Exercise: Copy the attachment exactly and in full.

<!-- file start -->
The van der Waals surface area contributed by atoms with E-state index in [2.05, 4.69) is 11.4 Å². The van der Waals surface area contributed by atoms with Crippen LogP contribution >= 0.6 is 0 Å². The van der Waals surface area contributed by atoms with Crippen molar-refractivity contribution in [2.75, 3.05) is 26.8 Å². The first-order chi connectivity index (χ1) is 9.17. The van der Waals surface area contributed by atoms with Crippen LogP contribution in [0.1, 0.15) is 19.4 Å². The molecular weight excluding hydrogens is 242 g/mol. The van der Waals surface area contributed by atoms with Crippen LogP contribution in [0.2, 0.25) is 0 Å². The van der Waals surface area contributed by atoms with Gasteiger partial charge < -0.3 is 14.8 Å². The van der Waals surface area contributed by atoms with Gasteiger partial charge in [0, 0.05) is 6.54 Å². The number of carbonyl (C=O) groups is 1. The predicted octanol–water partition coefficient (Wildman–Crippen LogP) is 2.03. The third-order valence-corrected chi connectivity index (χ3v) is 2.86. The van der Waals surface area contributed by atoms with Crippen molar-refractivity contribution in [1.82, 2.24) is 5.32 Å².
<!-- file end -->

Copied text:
The van der Waals surface area contributed by atoms with E-state index in [2.05, 4.69) is 11.4 Å². The van der Waals surface area contributed by atoms with Crippen LogP contribution >= 0.6 is 0 Å². The van der Waals surface area contributed by atoms with Crippen molar-refractivity contribution in [2.75, 3.05) is 26.8 Å². The first-order chi connectivity index (χ1) is 9.17. The van der Waals surface area contributed by atoms with Crippen LogP contribution in [0.1, 0.15) is 19.4 Å². The molecular weight excluding hydrogens is 242 g/mol. The van der Waals surface area contributed by atoms with Crippen LogP contribution in [0.2, 0.25) is 0 Å². The van der Waals surface area contributed by atoms with Gasteiger partial charge < -0.3 is 14.8 Å². The van der Waals surface area contributed by atoms with Gasteiger partial charge in [0, 0.05) is 6.54 Å². The number of carbonyl (C=O) groups is 1. The predicted octanol–water partition coefficient (Wildman–Crippen LogP) is 2.03. The third-order valence-corrected chi connectivity index (χ3v) is 2.86. The van der Waals surface area contributed by atoms with Crippen molar-refractivity contribution in [1.82, 2.24) is 5.32 Å².